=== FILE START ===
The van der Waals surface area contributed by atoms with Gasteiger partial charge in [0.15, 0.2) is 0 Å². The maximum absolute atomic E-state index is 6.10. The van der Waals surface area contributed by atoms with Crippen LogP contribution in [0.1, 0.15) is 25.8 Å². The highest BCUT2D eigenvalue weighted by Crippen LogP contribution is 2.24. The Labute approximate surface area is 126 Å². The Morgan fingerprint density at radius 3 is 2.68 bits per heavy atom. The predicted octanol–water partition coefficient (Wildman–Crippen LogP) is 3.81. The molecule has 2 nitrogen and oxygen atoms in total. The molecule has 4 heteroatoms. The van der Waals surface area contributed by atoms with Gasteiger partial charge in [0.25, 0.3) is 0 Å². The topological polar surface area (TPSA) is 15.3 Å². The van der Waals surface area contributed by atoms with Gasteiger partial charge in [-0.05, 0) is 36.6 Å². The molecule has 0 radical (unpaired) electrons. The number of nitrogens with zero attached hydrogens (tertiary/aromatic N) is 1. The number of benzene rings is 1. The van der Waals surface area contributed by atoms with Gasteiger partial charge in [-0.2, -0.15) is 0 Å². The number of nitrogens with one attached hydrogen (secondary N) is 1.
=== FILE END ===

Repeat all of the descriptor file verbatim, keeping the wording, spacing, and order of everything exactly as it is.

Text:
The van der Waals surface area contributed by atoms with Gasteiger partial charge in [0.15, 0.2) is 0 Å². The maximum absolute atomic E-state index is 6.10. The van der Waals surface area contributed by atoms with Crippen LogP contribution in [0.1, 0.15) is 25.8 Å². The highest BCUT2D eigenvalue weighted by Crippen LogP contribution is 2.24. The Labute approximate surface area is 126 Å². The Morgan fingerprint density at radius 3 is 2.68 bits per heavy atom. The predicted octanol–water partition coefficient (Wildman–Crippen LogP) is 3.81. The molecule has 2 nitrogen and oxygen atoms in total. The molecule has 4 heteroatoms. The van der Waals surface area contributed by atoms with Gasteiger partial charge in [0.25, 0.3) is 0 Å². The topological polar surface area (TPSA) is 15.3 Å². The van der Waals surface area contributed by atoms with Gasteiger partial charge in [-0.05, 0) is 36.6 Å². The molecule has 0 radical (unpaired) electrons. The number of nitrogens with zero attached hydrogens (tertiary/aromatic N) is 1. The number of benzene rings is 1. The van der Waals surface area contributed by atoms with Gasteiger partial charge in [-0.2, -0.15) is 0 Å². The number of nitrogens with one attached hydrogen (secondary N) is 1.